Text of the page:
Cardiopulmonary Function Tests
Also known as: pulmonary function test, PFT.
What is cardiopulmonary function tests?
Cardiopulmonary function tests refers to a broad range of tests used to monitor the function of the heart and lungs. The tests range from exercise tests to spirometry to other forms of testing.
What happens during the procedure?
The precise nature of the cardiopulmonary function test will vary based on which test is given. An exercise test monitors lung and heart function before, during and after exercise. Spirometry measures the force of a breath and the patient exhales. Other tests can indicate how well the lungs transfer oxygen to the blood.
Is any special preparation needed?
Some tests require little preparation. Others may require avoiding food, drink or certain medications before the test.
What are the risk factors?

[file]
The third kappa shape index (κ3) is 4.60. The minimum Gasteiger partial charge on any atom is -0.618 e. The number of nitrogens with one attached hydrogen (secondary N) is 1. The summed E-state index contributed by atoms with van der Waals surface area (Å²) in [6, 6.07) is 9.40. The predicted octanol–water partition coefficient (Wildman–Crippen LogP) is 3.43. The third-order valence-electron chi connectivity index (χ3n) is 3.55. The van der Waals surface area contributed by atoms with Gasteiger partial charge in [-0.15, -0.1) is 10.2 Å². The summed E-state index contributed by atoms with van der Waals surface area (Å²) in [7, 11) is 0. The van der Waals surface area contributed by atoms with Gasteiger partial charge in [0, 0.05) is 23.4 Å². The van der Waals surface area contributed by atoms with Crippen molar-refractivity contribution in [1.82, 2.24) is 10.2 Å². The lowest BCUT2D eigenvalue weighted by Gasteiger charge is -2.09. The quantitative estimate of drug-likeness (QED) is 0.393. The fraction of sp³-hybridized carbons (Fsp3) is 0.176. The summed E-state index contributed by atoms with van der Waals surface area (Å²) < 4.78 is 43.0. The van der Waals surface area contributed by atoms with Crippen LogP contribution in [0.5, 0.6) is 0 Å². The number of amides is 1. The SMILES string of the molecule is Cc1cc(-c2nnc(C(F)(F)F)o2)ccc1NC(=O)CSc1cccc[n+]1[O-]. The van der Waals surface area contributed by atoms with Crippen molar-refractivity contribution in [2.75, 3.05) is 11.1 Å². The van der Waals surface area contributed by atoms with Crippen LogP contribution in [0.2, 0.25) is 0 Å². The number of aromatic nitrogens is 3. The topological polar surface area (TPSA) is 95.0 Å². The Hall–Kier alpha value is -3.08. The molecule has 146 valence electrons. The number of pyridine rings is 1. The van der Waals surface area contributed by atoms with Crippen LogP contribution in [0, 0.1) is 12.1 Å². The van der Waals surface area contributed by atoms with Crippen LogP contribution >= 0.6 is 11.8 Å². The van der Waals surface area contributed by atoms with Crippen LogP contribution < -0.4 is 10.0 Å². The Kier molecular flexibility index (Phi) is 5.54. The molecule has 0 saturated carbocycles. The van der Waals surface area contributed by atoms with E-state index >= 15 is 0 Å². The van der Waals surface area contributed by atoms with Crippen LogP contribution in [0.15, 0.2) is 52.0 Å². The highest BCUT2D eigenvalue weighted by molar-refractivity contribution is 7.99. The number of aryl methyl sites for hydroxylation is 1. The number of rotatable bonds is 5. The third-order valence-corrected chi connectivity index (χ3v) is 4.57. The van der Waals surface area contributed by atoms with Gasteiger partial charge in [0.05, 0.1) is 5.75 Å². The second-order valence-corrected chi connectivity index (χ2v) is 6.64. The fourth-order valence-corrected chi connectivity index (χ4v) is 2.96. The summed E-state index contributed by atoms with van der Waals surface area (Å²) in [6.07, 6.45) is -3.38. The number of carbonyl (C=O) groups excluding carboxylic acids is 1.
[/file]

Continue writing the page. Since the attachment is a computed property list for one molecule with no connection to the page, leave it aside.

Most tests do not pose any major risks. Exercise testing can pose some slight risks, but they are performed in a controlled environment.
Reviewed by: Antonio Rodriguez, MD
This page was last updated on: March 02, 2020 12:07 PM
Learn more about
Spirometry and Pre- and Post-Bronchodilator Testing
Spirometry is a common breathing test that measures the maximum force of a patient’s breath after inhalation and exhalation. Patients with asthma or other breathing problems may perform spirometry pre- and post-bronchodilator in order to examine the effectiveness of the medication on their breathing problems.
Myocardial Perfusion Imaging
Myocardial perfusion imaging, also called a nuclear cardiac stress test, helps determine the adequacy of blood flow to the heart.